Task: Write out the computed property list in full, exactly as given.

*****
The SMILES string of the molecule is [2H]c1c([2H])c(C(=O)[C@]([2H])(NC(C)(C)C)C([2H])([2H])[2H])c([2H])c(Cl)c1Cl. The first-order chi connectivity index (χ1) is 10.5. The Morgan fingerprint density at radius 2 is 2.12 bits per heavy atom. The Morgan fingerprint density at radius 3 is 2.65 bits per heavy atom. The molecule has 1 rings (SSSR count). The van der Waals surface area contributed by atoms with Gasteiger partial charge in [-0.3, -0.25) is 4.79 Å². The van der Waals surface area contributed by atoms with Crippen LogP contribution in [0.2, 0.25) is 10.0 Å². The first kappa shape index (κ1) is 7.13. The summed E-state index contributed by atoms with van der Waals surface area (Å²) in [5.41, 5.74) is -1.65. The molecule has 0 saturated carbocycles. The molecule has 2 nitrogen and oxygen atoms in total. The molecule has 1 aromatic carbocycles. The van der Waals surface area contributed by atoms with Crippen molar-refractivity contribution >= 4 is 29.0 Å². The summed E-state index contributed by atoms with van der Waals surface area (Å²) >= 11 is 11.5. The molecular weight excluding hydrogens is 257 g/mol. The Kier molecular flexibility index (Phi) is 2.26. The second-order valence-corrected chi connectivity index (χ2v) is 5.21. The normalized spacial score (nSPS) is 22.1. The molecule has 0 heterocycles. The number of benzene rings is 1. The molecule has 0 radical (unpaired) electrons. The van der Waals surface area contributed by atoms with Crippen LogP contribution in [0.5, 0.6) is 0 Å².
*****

The SMILES string of the molecule is [2H]c1c([2H])c(C(=O)[C@]([2H])(NC(C)(C)C)C([2H])([2H])[2H])c([2H])c(Cl)c1Cl. The first-order chi connectivity index (χ1) is 10.5. The Morgan fingerprint density at radius 2 is 2.12 bits per heavy atom. The Morgan fingerprint density at radius 3 is 2.65 bits per heavy atom. The molecule has 1 rings (SSSR count). The van der Waals surface area contributed by atoms with Gasteiger partial charge in [-0.3, -0.25) is 4.79 Å². The van der Waals surface area contributed by atoms with Crippen LogP contribution in [0.2, 0.25) is 10.0 Å². The first kappa shape index (κ1) is 7.13. The summed E-state index contributed by atoms with van der Waals surface area (Å²) in [5.41, 5.74) is -1.65. The molecule has 0 saturated carbocycles. The molecule has 2 nitrogen and oxygen atoms in total. The molecule has 1 aromatic carbocycles. The van der Waals surface area contributed by atoms with Crippen molar-refractivity contribution >= 4 is 29.0 Å². The summed E-state index contributed by atoms with van der Waals surface area (Å²) >= 11 is 11.5. The molecular weight excluding hydrogens is 257 g/mol. The Kier molecular flexibility index (Phi) is 2.26. The second-order valence-corrected chi connectivity index (χ2v) is 5.21. The normalized spacial score (nSPS) is 22.1. The molecule has 0 heterocycles. The number of benzene rings is 1. The molecule has 0 radical (unpaired) electrons. The van der Waals surface area contributed by atoms with Crippen LogP contribution in [0.5, 0.6) is 0 Å².